Campus creates commission on campus diversity

By Ed Blaguszewski

A special 22-member Commission on Campus Diversity has been created to assess and reframe the university’s commitment to building a racially and ethnically diverse community. The commission will convene at the request of its chair on Nov. 13, with a target date of Feb. 1 for presentation of specific recommendations.

Details of the commission were announced Oct. 15 by Chancellor John V. Lombardi, Provost Charlena Seymour and Michael Gargano, vice chancellrof ro Student Affairs and Campus Life.

“UMass Amherst has an exceptional history of efforts to enhance diversity and improve campus services that support special populations of students, faculty and staff,” said. “However, most of us are seriously concerned about the effectiveness of our current approach. There is no doubt that doing the right things will require some new investment, but to make that investment effectively we need some expert guidance. The campus conversation on this topic requires a moment of reflection leading to change, an opportunity to focus on the purpose and goals we expect to achieve, using the best experience of our colleagues around the country who face similar challenges.”

The commission will be chaired by Orlando L. Taylor, vice provost for research and dean of the graduate school at Howard University in Washington, D.C. It includes diverse representation from the UMass Amherst community and nine accomplished professionals drawn from leading institutions. The commission will submit its report to Lombardi, Seymour and Gargano.

“This is a very distinguished group, and we are most grateful for their willingness to assess our programs, review our achievements, and identify our opportunities for improvement,” Seymour said. “We charge the commission to present a specific set of recommendations, campus guidelines, organizational structures, and funding models as it finds appropriate. We welcome guidance that will allow everyone on this campus to ensure the quality of our students’ learning experience from successful matriculation to graduation. In Massachusetts, and throughout the country, the population is becoming increasingly diverse, and we must succeed in this critical effort to make UMass a welcoming place that offers exceptional educational opportunities to all students.”

Taylor, chair of the commission, said, “The goal of achieving and enhancing diversity is one of the most challenging and compelling imperatives in American higher education—and one that every university must address in a thoughtful way. It is widely recognized within many segments of our society that our entire nation benefits from diversity within our university student bodies, faculties, curriculum and research programs.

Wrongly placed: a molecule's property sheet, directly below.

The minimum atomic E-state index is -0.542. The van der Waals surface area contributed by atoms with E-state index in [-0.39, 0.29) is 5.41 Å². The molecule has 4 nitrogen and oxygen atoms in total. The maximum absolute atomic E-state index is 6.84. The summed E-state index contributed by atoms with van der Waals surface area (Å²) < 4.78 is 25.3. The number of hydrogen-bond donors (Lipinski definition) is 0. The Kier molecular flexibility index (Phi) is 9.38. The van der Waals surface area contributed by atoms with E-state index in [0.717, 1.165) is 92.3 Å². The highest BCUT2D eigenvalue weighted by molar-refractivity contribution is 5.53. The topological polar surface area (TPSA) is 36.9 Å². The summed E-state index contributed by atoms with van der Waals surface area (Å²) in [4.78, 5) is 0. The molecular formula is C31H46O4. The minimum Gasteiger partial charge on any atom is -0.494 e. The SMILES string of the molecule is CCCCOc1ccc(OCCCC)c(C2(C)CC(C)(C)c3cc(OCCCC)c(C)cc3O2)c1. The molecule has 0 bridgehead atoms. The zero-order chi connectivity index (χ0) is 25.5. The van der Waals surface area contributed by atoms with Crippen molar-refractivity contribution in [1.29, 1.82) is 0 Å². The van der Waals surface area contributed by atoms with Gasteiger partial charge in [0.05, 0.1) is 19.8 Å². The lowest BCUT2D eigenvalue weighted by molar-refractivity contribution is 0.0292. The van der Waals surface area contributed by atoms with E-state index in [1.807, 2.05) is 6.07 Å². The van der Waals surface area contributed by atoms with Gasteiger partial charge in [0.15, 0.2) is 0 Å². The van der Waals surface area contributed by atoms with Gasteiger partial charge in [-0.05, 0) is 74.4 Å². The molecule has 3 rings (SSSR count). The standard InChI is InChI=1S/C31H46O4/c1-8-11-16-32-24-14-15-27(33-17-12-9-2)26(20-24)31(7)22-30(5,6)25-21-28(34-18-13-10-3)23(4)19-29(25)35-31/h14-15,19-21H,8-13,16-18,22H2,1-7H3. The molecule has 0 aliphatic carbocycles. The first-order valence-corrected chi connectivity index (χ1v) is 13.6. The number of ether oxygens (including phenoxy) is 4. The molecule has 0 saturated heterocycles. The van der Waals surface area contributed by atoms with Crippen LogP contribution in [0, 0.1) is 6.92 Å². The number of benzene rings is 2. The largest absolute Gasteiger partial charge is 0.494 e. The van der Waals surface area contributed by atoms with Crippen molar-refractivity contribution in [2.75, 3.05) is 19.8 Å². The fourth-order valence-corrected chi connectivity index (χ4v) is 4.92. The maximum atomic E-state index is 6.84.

“The University of Massachusetts Amherst is to be congratulated for implementing this bold initiative to examine its current programs, policies and practices that are designed to create a campus culture that maintains and celebrates a diverse educational community. The selection of the distinguished individuals to address this issue from both inside and outside the university assures that the results of this effort will take full advantage of the history and legacy of diversity efforts at UMass Amherst, while considering simultaneously the best practices that have emerged from across the country in recent years.”

The Office of the Vice Chancellor for Student Affairs and Campus Life, led by Gargano, will coordinate the university’s work with the commission. “Our charge to the commission includes a commitment to provide whatever assistance, resources, information and access to people and groups it requires,” Gargano said. “We know the faculty, staff, students and larger UMass Amherst community will eagerly provide the commission with their perspectives. The campus stands ready to provide any information, budget data, or analysis that the commission will find useful, including a full inventory of programs, offices, support staff throughout the campus’ academic departments, student services organization, and other administrative offices.”

“These issues are of great urgency for our campus and its communities,” Lombardi said, “and we expect to proceed to implement commission recommendations beginning in the second semester of this academic year and carrying forward over the summer into the new academic year.”

The commission, Gargano said, will want full and open access to the campus community, and to provide that accessibility, in addition to the open meetings scheduled at the commission’s request, a specific e-mail address has been created for campus correspondence with commission members:

Official documents associated with the commission’s work, as well as the commission’s eventual recommendations and findings, will be posted at